“I was feeling my worst, with the diet and the effects of preparation, and the only way I could possibly see him was if someone were to expedite the journey,” he recalls. “And Angie arranged for a helicopter. The same weekend, she organized some of my closest people around a table to have a meal with me. That exceeded the requirements of a director. It made me think how I had kicked the shit out of myself for two months before starting the film, but all I wanted to do was be on set and repay the favor. That isn’t a conventional actor-director relationship, so for her to make me feel like this was a two-way investment was so important.”
For Jolie—a mother of six and internationally crusading humanitarian—directing a group of young men in a film about war was an experience that tested her resolve.
“All the boys had to starve—even the extras—and we’d have days when there were 200 young men just standing in the heat,” Jolie recalls. “The mother in me wanted to stop and put everyone under a tent and give them water and just call it a day. The other side of me had to do my job and push it forward.”
As much as her actors were pressed to go beyond their limits, Jolie says directing Unbroken forced her to supersede her own. On one particular day, she had a large group of actors, some missing limbs, standing out in the sun, waiting for shadows to be cast perfectly before filming could begin. Jolie says her instinct was to give the boys a break, but a military adviser on the film offered a different solution.
“He made everybody come to attention and then made them start doing push-ups,” she says, her eyes unbelievingly wide even months later. “I thought, Oh no, but they did the push-ups and were tested and pressed and had purpose, and 10 minutes later they were all smiling.”
She adds, “I learned something about men that day. I learned that a challenge is good for everyone, so I was never again shy to push, knowing that we had a real purpose.”
The lessons Jolie learned on set didn’t stay there; her three sons benefitted as well. “In the back of my mind, I wanted to make a film that would help my boys become better men,” she says. “They know Louie’s story, so I’m able to say to them that it’s not bad to be full of fire—it’s what you choose to do with that fire.”
As for what Jolie’s chosen to do with her own fire, directing seems to be it. After years in front of the camera and a slew of awards—including an Oscar for 1999’s Girl, Interrupted—she says her focus from here on out will be on making films, not starring in them.
“I’ve never been comfortable as an actor; I’ve never loved being in front of the camera,” Jolie says. “I didn’t ever think I could direct, but I hope I’m able to have a career at it because I’m much happier.”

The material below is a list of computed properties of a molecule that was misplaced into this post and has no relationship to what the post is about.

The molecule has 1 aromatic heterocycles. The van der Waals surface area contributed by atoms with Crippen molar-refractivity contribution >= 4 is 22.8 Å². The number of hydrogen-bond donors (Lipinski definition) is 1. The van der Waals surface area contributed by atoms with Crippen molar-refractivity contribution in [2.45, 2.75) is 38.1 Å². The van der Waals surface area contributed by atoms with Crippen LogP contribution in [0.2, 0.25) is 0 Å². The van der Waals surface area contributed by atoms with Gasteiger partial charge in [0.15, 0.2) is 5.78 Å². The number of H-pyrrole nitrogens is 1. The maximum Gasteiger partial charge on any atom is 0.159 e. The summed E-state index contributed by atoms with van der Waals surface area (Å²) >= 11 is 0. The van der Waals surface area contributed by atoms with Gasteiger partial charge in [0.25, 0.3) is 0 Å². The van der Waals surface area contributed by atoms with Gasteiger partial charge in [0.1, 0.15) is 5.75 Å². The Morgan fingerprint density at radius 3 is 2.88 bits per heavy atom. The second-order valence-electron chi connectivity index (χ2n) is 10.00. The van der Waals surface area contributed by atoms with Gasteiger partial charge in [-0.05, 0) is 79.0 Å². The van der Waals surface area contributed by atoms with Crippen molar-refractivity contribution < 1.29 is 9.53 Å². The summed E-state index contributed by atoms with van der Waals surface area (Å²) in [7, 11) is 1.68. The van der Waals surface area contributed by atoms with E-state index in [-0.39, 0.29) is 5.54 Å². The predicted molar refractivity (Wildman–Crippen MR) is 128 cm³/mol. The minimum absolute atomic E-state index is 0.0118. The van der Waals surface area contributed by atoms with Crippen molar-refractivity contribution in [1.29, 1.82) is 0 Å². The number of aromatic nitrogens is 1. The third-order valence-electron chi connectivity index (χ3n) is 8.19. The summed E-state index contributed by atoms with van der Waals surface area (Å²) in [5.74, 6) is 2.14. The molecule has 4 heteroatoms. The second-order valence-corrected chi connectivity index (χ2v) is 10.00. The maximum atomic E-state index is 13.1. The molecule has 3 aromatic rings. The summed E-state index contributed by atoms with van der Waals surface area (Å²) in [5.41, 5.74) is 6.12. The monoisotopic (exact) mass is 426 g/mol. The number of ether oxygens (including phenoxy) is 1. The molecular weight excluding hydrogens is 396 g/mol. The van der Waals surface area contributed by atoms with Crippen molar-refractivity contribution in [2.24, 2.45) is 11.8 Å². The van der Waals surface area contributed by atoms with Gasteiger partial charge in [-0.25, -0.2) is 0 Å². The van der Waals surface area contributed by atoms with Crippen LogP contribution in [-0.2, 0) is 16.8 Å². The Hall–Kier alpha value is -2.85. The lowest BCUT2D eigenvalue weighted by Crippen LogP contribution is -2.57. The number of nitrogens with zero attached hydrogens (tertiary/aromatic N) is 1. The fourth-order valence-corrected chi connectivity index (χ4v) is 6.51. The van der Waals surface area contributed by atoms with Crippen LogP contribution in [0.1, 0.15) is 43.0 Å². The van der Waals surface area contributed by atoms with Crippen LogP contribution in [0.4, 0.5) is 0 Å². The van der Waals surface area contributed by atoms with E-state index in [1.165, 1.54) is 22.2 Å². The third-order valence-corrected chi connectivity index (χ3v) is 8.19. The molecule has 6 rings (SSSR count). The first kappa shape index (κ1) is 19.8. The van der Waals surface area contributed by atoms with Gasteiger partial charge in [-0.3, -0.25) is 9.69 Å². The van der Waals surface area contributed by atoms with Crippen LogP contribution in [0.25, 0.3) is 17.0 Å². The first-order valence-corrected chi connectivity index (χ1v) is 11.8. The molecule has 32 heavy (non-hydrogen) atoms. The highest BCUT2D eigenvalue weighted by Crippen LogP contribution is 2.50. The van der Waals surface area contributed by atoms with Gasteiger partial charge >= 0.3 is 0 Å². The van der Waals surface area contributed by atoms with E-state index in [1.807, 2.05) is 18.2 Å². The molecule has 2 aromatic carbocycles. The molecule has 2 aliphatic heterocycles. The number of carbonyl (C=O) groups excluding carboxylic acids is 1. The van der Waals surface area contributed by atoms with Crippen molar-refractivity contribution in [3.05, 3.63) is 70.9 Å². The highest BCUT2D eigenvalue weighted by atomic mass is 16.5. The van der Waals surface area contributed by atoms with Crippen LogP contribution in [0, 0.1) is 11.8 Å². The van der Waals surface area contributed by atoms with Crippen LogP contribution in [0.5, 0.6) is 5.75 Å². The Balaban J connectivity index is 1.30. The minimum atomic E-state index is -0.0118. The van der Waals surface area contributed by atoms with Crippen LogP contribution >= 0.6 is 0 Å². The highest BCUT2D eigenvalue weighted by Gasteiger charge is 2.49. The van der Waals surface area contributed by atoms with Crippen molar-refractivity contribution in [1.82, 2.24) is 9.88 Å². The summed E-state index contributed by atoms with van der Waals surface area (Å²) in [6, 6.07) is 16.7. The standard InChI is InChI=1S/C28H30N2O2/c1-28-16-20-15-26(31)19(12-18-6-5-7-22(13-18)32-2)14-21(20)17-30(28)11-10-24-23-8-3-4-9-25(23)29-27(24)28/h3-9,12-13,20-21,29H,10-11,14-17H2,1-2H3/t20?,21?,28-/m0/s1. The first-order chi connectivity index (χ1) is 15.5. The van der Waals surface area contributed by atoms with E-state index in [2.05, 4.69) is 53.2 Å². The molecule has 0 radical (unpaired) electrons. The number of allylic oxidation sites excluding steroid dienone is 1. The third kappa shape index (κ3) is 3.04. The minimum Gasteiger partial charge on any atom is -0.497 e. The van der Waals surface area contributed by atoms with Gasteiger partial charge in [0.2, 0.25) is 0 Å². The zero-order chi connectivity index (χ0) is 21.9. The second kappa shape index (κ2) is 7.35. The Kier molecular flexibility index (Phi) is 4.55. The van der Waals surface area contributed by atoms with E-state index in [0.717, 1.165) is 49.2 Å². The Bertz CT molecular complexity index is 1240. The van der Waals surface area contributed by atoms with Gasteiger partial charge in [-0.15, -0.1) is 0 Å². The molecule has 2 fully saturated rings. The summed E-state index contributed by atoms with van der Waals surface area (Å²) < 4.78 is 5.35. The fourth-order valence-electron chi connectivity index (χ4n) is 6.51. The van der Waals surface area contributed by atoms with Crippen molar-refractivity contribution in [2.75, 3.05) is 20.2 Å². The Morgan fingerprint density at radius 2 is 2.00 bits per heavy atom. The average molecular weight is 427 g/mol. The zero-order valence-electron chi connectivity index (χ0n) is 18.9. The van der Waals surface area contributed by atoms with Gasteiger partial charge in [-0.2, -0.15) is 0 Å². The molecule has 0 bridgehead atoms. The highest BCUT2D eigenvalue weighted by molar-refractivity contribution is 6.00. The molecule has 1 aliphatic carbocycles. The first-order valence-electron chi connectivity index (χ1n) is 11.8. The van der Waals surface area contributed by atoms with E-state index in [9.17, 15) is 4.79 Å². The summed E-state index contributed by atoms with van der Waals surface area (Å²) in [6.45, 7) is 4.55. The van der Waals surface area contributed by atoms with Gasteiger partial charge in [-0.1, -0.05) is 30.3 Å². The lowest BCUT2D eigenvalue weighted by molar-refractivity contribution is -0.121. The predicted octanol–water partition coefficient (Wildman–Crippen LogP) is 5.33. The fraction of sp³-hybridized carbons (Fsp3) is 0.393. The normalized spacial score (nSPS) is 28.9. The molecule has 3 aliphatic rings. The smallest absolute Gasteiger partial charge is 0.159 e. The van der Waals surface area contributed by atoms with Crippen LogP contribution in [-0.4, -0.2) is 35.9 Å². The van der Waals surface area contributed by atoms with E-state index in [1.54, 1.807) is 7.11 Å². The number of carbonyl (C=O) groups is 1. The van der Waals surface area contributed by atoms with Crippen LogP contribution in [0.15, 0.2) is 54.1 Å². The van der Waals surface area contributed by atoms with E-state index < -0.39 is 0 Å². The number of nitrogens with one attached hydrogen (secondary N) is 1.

Is the plan to give up acting entirely?
She smiles. “Absolutely.”
But not yet. In fact, where we’re sitting is just a stone’s throw from the set of By the Sea, a period love story that Jolie wrote and is directing—and will star in, alongside her longtime partner and new husband, Brad Pitt. (It’s something of a family affair: The couple’s 13-year-old son, Maddox, is working on the film as a production assistant. “It’s so weird,” Jolie notes.)
“Compared to Unbroken, this film is a walk in the park,” Jolie says of the movie, which follows a 1970s American couple and their complicated marriage during a trip to France. “The tricky thing is directing myself and directing Brad. It’s hard, dramatic material, and we’re balancing.”
It’s the first time the couple, who met on the set of 2005’s Mr. & Mrs. Smith, have worked together since their August wedding. Not that things have changed much for them—“I think when it’s right, it feels the exact same [as before],” Jolie says of married life—but working side by side can take some getting used to.
“It’s a heavy film, and it’s not easy for us,” she says. “But even as you struggle through it, you’re in the trenches together and you don’t expect it to be easy. We’re challenging each other and that’s a really good thing.”
Challenges, of course, are part of any creative process. And while Unbroken came with its share of difficulties, perhaps none hit harder than the death, at 97 years old, of Zamperini in July.
“I was mortified when I heard of his passing,” O’Connell says. “I always had this fantasy of the two of us on the red carpet and I’d be in the background and it would be ‘The Louie Show.’ That’s not going to be the case now, but we’ve got to show the world this film in his honor. It is a tribute to a man who’s no longer with us.”
Jolie echoes the sentiment. “The most overwhelming part of making the film, for me, was bringing it to Louie in the hospital and watching him watch his life,” she says. “He gave us so much and he inspired us so much, but as sad as I am about losing him, I’m so grateful to have known him.”
Above all, Jolie says she’s honored to have been given the chance to tell Zamperini’s story and to offer him immortality, even if it’s only the celluloid kind.
“I still can’t believe I got to make this movie,” she says. “When it comes to being a director, it’s so new for me and I’m quite shy about it because I’m still learning. I’ll feel better when audiences start to see it. I think we’re on the right track, but I’m not breathing easy just yet.”